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Avoid Food Poisoning in Your Travels

Food Borne Illness and the Culinary Traveler

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It can start with a sudden onset of indelicate symptoms, or with an "off" feeling in the stomach, a bad sense of uh-oh, here we go again.

Food poisoning. It's the scourge of foodie travelers, who make a practice out of searching out the most unique local cuisine, and who would find well-known food safety guidelines -- avoiding fresh fruits and vegetables, raw shellfish, beverage that aren't sealed or bottled -- a major hindrance to fully enjoying their trip.

On the other hand, you can miss the trip entirely if you have to spend it stuck in your hotel room, begging room service for water and crackers and extra toilet paper. And in the most severe cases, food poisoning can be quite serious and require hospitalization.

And while many people think about avoiding food poisoning when traveling in the developing world, beware: it can happen anywhere. Speaking from my own experience, I have had the most severe food poisoning traveling right here in these United States, and was perfectly fine during my travels through Asia, Africa and Central America, just to name a few places that make some experience anticipatory stomach cramps.

So let's go over the facts.

Food Poisoning Defined:

Food poisoning is a colloquial term for food-borne illness. It comes from eating food contaminated with viruses, parasites, bacteria or other toxins, and typically leads to nausea, vomiting and diarrhea.

It's common for a stricken traveler to think back over the previous day's food intake in search of a culprit, but you might have to cast back in your memory further: symptoms can hit you within a few hours of eating contaminated food, or it can take as much as 28 days, depending on what, exactly, has poisoned you.

The Mayo Clinic has a handy food-borne illness chart with the details. The fastest-acting cause of food poisoning is staphylococcus aureus, which can hit you in as little as 1 to 6 hours. It might have been lurking in meat, prepared salads, cream sauces or cream-filled pastries. The slowest seems to be Hepatitis A, which can take 28 days to rear its head. The cause is often contaminated shellfish.

How Common is Food Poisoning for Travelers?

It depends on how you define food poisoning, but the most mild cases are very common. The CDC even has a name for it -- traveler's diarrhea -- which affects 30% to 70% of travelers, depending on destination. Although there are parts of the world that are thought to be more risky than others, it can strike anywhere due to poor hygiene practices in restaurants.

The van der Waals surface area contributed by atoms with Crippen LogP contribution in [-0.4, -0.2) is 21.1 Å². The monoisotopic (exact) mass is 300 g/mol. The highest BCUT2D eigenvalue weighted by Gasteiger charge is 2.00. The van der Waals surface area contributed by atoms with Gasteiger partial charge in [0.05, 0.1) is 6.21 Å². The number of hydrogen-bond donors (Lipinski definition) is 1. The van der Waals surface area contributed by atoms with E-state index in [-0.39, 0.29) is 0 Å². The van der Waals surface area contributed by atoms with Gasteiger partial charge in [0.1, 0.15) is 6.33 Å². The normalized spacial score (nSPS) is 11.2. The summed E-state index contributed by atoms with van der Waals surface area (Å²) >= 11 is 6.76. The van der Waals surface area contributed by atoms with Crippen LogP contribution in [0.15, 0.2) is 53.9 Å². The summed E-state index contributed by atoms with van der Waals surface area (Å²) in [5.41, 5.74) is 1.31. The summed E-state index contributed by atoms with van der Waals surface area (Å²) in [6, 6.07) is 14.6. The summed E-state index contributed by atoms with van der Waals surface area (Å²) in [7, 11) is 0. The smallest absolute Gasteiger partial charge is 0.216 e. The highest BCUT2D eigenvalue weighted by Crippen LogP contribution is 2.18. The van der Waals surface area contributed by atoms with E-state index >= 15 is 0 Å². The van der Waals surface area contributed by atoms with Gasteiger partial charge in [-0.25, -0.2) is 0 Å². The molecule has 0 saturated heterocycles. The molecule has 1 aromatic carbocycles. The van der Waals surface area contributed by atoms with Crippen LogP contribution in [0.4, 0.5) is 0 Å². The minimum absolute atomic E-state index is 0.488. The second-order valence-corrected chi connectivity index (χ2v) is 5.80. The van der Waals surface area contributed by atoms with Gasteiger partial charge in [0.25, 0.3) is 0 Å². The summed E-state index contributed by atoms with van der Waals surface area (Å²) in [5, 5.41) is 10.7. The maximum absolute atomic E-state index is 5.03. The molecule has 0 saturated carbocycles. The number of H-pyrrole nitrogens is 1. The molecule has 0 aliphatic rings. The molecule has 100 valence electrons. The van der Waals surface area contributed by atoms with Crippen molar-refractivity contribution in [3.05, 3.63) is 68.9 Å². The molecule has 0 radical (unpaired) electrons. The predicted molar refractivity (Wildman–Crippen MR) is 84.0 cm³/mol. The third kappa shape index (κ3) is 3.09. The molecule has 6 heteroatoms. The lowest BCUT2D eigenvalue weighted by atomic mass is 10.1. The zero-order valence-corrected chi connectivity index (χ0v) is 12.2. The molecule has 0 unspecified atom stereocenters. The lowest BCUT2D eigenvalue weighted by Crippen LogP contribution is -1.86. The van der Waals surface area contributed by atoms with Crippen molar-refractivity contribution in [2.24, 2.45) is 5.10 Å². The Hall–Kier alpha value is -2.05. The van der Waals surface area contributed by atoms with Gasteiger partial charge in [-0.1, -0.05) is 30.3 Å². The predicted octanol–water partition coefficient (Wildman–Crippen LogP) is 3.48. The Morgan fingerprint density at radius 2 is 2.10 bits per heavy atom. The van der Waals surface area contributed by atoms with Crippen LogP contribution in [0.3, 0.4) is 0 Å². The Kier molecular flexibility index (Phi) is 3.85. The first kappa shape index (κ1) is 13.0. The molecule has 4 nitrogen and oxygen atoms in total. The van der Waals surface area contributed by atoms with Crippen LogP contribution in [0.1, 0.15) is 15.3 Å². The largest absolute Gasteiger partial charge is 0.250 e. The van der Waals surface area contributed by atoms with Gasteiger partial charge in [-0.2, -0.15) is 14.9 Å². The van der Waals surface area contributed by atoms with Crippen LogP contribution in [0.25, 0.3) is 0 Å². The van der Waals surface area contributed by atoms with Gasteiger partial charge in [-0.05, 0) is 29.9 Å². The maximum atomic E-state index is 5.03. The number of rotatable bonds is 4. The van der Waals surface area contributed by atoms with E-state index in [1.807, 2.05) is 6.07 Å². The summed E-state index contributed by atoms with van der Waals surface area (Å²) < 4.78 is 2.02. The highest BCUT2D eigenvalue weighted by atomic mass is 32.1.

How Can You Prevent Food Poisoning While Traveling?

The bottom line is, you can't entirely prevent food poisoning if you're not controlling your food from the moment its harvested until the moment you eat it, whether you're traveling or at home.

There are foods that are more risky than others, as previously mentioned: raw or undercooked meats, seafood, raw and unpeeled produce.

If you're unwilling to skip those foods, there are some other precautions you can take. Avoid food on buffets, in favor of food that is freshly cooked and hot. (Street vendors are often a good source for this, since they are serving your food the moment its prepared.)

Another precaution to discuss with your doctor before you go: packing bismuth subsalicylate (BSS), the active ingredient in Pepto-Bismol. According to the CDC, one study in Mexico found that taking 2 ounces of liquid or 2 chewable tablets 4 times per day reduced the incidence of Traveler's Diarrhea from 40% to 14%.

Treating Food Poisoning:

But food poisoning still might happen to you. Since most food poisoning clears up on its own, the primary treatment is time. (Otherwise known as waiting it out, whining, moaning for the Good Lord to take you now...) Sometimes you'll need antibiotics. You'll definitely need to stay hydrated.
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